Absolutely, Joel. Yeah, that’d be great. I’d love to have that.

Joel Williams:
I think it’s a unique feature of the community and this is an opportunity, I believe, to highlight that feature and encourage people to use it.

Sean Robinson:
Absolutely. Yes.

Joel Williams:
Well thank you again so much for your time. I appreciate it. I know that we scheduled this right after you were getting home from work, and I appreciate you being willing to do this interview, and good luck to you in your training, and good luck in your future testing.

Sean Robinson:
Absolutely, Joel. Thank you very much too. I appreciate the opportunity. You have a great day.

Joel Williams:
Thank you. It was nice to meet you.

Sean Robinson:
You too. Goodbye.

I hope you enjoyed this interview. There is something very special about hearing directly from GMAU students. Interviews like this one allow us to gain a perspective on real experiences, explained in the words of someone who is actively training in one (or more) of the GMAU programs.

Having said that, the only way to better understand GMAU is to experience it for yourself. Sign up now for FREE!

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About the Author

Husband. Father. University Professor. GMAU Certified Krav Maga Instructor.

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(2) comments

Ralph Hughes September 25, 2019

I really love how you have provided a platform for students to learn about increasing one’s effectiveness as a martial artist; sharing best practices; learning how to operate a school, in addition to other relevant topics. I have one question I hope you can provide insight: how does one remain proficient as a martial artist while teaching martial arts students full-time? I pose the question because I believe if you don’t use it, you will lose it. What are some best practices for instructors to stay proficient?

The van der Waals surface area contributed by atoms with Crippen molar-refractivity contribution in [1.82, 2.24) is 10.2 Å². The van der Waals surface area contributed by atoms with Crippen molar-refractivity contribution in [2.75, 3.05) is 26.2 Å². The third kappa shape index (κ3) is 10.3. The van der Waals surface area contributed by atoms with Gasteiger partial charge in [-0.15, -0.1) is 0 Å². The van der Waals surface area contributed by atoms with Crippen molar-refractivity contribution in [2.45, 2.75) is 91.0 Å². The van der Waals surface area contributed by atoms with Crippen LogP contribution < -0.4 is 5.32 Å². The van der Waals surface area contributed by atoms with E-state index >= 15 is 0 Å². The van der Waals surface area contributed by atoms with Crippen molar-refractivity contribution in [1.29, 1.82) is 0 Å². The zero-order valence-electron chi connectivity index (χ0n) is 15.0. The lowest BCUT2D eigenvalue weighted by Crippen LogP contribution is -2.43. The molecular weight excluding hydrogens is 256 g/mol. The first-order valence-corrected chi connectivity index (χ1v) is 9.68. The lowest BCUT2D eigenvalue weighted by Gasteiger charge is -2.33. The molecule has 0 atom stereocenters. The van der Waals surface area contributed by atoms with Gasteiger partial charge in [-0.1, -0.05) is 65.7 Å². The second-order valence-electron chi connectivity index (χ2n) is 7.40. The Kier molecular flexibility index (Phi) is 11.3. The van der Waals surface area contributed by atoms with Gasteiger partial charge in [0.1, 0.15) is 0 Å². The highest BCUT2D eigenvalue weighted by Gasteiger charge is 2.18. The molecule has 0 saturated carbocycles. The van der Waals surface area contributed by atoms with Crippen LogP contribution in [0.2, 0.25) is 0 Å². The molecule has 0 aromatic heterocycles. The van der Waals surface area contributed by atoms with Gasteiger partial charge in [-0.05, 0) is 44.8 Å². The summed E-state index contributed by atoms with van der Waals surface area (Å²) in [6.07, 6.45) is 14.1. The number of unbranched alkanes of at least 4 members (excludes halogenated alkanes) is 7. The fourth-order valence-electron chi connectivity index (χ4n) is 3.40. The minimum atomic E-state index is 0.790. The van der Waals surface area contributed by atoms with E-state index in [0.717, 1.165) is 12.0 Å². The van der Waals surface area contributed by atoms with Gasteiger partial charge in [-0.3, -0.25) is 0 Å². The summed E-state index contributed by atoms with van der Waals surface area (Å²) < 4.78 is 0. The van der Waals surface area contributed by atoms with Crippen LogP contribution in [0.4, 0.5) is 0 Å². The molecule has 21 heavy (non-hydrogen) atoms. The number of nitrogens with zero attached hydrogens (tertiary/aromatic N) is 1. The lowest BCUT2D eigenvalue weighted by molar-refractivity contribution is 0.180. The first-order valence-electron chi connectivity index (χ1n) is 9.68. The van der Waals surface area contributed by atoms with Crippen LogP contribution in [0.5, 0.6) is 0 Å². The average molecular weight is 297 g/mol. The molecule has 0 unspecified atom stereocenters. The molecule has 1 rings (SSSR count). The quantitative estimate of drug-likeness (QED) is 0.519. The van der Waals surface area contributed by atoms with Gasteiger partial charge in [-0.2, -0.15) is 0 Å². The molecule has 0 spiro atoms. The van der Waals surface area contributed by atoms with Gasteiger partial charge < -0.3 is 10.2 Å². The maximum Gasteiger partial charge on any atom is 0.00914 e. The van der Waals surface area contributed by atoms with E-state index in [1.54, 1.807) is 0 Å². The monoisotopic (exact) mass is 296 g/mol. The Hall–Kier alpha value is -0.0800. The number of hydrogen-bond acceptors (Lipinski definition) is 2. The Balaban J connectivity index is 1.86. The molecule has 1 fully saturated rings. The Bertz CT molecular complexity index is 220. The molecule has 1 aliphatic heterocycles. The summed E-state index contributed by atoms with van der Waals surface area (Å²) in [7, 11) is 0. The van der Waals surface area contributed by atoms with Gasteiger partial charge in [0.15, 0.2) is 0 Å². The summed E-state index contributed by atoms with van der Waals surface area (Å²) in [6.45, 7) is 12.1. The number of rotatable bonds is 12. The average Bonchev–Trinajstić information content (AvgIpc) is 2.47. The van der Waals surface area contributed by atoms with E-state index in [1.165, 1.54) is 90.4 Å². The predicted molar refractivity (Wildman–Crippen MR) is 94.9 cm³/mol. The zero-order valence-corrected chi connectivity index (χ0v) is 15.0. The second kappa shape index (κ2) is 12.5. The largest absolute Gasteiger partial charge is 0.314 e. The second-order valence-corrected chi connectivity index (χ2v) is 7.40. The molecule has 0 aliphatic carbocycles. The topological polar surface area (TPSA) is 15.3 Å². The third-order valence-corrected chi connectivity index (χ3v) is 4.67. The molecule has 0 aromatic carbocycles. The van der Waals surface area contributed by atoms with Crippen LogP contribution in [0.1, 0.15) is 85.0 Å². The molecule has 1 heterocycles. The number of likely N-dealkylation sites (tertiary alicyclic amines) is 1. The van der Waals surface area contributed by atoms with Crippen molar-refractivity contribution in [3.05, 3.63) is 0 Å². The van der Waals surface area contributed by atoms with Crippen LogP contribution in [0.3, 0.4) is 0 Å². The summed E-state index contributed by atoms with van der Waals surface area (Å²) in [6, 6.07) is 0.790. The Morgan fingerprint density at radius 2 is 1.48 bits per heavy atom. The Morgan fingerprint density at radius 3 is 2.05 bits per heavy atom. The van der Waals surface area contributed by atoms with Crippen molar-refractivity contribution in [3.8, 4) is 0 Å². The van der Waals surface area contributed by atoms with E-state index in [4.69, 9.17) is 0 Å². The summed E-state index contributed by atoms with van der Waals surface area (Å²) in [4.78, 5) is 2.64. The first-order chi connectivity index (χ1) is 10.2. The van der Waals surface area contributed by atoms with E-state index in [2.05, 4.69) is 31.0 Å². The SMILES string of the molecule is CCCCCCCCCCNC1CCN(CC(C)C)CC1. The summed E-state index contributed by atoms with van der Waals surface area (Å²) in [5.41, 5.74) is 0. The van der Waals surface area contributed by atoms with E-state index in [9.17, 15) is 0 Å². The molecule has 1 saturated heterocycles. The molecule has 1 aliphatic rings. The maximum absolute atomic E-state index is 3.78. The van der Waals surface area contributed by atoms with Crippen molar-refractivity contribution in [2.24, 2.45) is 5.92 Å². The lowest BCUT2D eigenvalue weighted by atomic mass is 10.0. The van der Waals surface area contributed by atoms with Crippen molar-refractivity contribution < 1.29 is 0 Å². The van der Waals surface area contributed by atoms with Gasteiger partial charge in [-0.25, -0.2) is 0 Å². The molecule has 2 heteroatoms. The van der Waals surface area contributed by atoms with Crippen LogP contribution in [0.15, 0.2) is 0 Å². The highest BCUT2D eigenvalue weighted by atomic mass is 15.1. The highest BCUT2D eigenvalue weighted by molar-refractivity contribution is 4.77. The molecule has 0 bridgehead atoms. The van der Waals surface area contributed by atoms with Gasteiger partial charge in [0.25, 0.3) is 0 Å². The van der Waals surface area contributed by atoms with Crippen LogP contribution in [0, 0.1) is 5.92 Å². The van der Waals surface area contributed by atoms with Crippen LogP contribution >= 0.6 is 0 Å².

Reply
    Joel Williams October 3, 2019

    Ralph – This is a very important question. I believe instructors must make time for themselves to train. There could be several reasons: (1) they are not seeking additional rank but wish to maintain their own personal level of skill, (2) they are seeking to advance in rank in the system they teach, (3) they are learning and/or cross-training in another style or system. Of course, their could be other reasons… For me, I am an “in-person” student in BJJ (which I do not teach yet), and “in-person” student of traditional karate (which I also do not teach yet) – I train in these systems at least 2-3 days per week (where I am a student in a class). I am a Krav Maga student in the GMAU instructor certification program (constantly learning new techniques) and teach that system at least one day per week. On the days I teach Krav Maga I will sometimes come in early or stay later to get my own Krav Maga training in. I know from talking to Sensei Michael Hodge that he sets aside time during the week for his own personal training. He literally builds that time into his weekly routine and puts it on the calendar. The real bottom line to your question, I believe, is that someone who teaches must commit to, and consistently engage in, their own personal training to maintain or improve their skills. This MUST be a priority. Thank you for your question and I wish you all the best in your training. – Joel